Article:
The 1917 Bolshevik Revolution was the seizure of power by the radical Marxists led by Vladimir Lenin and was one of the pivotal moments of the 20th Century. The ramifications of the event, and the subsequent establishment of the world's first Communist regime were immediately obvious, but also had continuing repercussions for decades. This essay will argue that although Lenin and Stalin seemed to have conflicting views, in reality they shared very similar policies; Stalin just took these policies to an extreme.
There was a rather significant continuity between Lenin and Stalin’s policies on Political Control. When the Bolsheviks first came in to power Lenin banned Liberal parties who where seen as a threat and later banned all parties including the Social Revolutionaries’ (SR’s) who shared similar views to the Communist party. After the SR’s had beaten them in the elections for the constituency assembly Lenin dismissed these elections and closed down the seemly as well as banning the political parties. USSR was now a one party state with secret police (CHEKA) to eliminate any opposition. Stalin simply kept it this way. Stalin also had secret police (NKVD), Before 1924 Lenin and his ’Red terror’ had been successful in eliminating all opposition outside of the communist party and faced none within the party. However, due to Stalin’s controversial takeover he faced heavy opposition. To keep this opposition repressed Stalin carried out a series of purges. To purge the Party meant, expelling members who, in one way or another, were unreliable. The purge of the Party spread, it came to involve more than just the Party. In 1937 it spread to the arm forces and then quickly came to effect the ordinary people. By 1938 virtually the entire population was living in a state of terror. Stalin’s Great terror led to no opposition and USSR was complete in Stalin’s control. This is where Lenin and Stalin differ because under Lenin there had been free fierce and passionate...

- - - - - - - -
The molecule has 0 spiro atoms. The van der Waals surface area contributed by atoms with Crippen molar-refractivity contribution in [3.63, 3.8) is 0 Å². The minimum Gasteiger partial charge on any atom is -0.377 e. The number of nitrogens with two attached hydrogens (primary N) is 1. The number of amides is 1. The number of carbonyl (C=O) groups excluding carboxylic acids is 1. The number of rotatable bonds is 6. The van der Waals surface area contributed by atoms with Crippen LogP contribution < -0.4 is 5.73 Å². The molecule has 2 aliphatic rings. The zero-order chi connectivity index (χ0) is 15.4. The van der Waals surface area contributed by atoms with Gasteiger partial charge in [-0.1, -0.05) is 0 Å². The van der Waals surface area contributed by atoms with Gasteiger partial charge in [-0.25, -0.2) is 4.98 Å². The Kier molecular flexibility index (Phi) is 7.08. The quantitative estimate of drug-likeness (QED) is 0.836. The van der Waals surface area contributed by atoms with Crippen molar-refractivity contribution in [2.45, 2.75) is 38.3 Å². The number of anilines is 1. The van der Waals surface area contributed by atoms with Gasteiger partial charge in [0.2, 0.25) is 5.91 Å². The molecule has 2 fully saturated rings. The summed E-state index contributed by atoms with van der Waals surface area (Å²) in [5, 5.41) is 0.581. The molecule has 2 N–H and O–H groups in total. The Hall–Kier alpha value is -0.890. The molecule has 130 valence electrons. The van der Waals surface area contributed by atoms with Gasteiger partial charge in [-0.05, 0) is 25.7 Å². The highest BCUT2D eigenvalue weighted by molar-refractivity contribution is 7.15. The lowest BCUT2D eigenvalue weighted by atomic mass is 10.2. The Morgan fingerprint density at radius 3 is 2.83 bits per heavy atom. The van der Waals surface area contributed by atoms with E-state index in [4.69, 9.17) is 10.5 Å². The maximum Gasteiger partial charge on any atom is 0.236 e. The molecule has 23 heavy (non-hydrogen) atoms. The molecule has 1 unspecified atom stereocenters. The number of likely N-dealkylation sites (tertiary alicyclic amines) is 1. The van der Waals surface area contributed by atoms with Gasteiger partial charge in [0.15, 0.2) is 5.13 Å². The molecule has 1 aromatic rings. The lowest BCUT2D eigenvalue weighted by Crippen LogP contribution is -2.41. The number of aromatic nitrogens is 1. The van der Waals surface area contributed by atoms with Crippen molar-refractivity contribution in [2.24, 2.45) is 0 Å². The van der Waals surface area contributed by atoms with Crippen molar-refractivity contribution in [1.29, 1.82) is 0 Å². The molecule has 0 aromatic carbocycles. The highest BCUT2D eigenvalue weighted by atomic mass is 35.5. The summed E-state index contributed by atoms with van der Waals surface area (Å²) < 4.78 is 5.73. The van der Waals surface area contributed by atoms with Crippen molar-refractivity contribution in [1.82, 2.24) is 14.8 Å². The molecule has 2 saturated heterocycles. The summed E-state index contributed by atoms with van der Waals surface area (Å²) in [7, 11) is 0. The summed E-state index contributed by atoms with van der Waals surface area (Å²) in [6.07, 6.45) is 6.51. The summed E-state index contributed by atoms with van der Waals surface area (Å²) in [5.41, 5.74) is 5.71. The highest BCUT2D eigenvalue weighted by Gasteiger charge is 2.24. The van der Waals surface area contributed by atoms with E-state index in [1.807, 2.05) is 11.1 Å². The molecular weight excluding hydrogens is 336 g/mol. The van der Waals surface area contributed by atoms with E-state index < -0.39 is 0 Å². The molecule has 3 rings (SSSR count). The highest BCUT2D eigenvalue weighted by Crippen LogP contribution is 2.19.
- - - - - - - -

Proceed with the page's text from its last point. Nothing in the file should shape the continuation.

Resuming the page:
Please join StudyMode to read the full document